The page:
One of the most common causes of emotional burnout is a decrease or loss of motivation, a lack of specific goals, or frustration with the chosen ones. Motivation suffers if we have to constantly do things we don’t want to do because teachers and parents said so, or because “it’s the way it’s supposed to be done.” If we do something with interest and passion, we expend less energy than when there is no interest. Hence, burnout.

  • An Excess Of Forced Social Contacts

Children constantly have to communicate not only with people close in spirit but also with all those who surround them at school, in additional classes, sections, and courses – this requires an additional expenditure of resources. By the way, overload can be not only offline but also online communication in social networks, reading news, or other “quick texts”.

  • Lack of Support

The risk of burnout increases if quarrels and lack of understanding with friends or parents, conflicts with classmates or teachers are added to the academic load.

How to Overcome?

If you notice some signs and suspect that they can be connected with burnout, be proactive. If burnout has already happened, it will take time and a complex of measures to recover, including a visit to a doctor or a psychologist. The following tips are good for both preventing and overcoming emotional burnout.

  • Changes

Changing the usual rituals and leaving the routine helps to shake up, distract and give new strength. You can rearrange your room, change the order of your morning routine or the schedule of your classes, for example, start going to a different group of courses or sections.

  • Reducing the Load

Try to relieve yourself as much as possible. Make a list of things you need to do and do and review it again, think about which things you can exclude or delegate to someone else, what kind of help you can ask for and who you can ask for it. Prioritize your tasks using the Eisenhower matrix, dividing them into urgent and non-urgent ones.

Do the important things first, including the things you usually put off for later, then they won’t pile up and cause exhaustion. Try to cancel, reschedule or delegate the unimportant tasks. There are also other methods of prioritization that help to evenly distribute the academic workload, such as the Franklin pyramid.

  • Controlling Emotions

Some techniques and methods help to cope with tension and anxiety: breathing exercises, meditation. For regulating one’s state, the simplest psychological techniques will also do, for example, free-rating – spontaneous writing down one’s momentary feelings on paper. Well suited for relaxation are crafts or creative work: knitting, embroidery, drawing, and origami.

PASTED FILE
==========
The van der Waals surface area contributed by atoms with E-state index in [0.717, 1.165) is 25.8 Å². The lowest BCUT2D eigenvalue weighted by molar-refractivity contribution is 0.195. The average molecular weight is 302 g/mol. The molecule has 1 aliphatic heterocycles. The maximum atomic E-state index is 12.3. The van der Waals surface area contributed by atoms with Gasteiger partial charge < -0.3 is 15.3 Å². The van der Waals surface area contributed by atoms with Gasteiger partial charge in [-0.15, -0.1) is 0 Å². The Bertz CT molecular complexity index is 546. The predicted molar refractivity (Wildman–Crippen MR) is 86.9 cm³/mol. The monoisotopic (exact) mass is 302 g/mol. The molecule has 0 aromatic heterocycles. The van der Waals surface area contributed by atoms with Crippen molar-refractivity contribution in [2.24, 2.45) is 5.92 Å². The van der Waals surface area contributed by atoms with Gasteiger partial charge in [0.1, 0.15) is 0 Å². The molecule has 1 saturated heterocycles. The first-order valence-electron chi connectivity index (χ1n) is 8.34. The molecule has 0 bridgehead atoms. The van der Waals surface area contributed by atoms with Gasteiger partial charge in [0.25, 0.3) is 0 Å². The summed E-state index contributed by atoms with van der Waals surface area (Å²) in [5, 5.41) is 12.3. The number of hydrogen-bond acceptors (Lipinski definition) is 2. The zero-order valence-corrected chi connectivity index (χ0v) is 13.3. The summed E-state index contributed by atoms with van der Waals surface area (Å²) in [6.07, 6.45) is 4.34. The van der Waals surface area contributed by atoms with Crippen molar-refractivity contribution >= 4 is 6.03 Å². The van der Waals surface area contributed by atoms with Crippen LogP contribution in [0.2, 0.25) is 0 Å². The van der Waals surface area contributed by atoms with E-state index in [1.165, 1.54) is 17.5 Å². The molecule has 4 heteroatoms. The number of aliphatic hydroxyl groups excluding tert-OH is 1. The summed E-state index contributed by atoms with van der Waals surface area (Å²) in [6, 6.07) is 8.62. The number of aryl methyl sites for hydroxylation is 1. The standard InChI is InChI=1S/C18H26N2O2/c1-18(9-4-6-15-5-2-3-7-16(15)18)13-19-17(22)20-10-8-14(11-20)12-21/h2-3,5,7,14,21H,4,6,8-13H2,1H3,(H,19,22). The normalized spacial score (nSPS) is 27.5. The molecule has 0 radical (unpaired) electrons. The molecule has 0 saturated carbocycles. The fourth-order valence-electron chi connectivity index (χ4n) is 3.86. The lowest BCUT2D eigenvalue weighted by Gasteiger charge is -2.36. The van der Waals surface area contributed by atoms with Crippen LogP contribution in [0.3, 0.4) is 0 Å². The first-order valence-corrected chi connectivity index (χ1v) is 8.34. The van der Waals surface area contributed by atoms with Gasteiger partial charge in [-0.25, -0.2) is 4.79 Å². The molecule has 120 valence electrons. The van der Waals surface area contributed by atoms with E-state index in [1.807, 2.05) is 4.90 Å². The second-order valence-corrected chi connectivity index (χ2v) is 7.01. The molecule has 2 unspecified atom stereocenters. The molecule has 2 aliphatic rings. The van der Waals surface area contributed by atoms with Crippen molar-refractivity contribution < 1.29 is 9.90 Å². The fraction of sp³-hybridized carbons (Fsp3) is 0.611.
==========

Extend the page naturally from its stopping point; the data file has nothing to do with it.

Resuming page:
• New Impressions

It is very important even on the busiest days to find time not only for studies but also for your favorite activities. Filling yourself with positive emotions, you gain new strength to perform the necessary actions.

  • How To Find Your Hobby And Why You Need It

A good way to relax and distract from academic worries joint trips with classmates to the cinema or theater, on an excursion or to a museum, participation in amateur performances, or preparation for university festivals. But do not turn these activities into an obligation, attend them only if you enjoy them.

  • Taking Care of Yourself

To prevent and overcome burnout it is very important to take care of your physical health and well-being. Proper nutrition, regular walks in the fresh air, sports, and a daily regime will help here. Try not to turn snacks and fast food into your main meal, go to bed in time every day, take vitamins prescribed by your doctor.

  • Making Relationships

Support of relatives is very important in the prevention of burnout, so do not neglect the opportunity to establish contact with your parents, do not separate from them, and do not force conflict situations, especially during those periods when the academic workload is especially high. Spend quality time with your family, socialize, and share your worries or experiences. Don’t focus on contradictions; instead, look for common ground.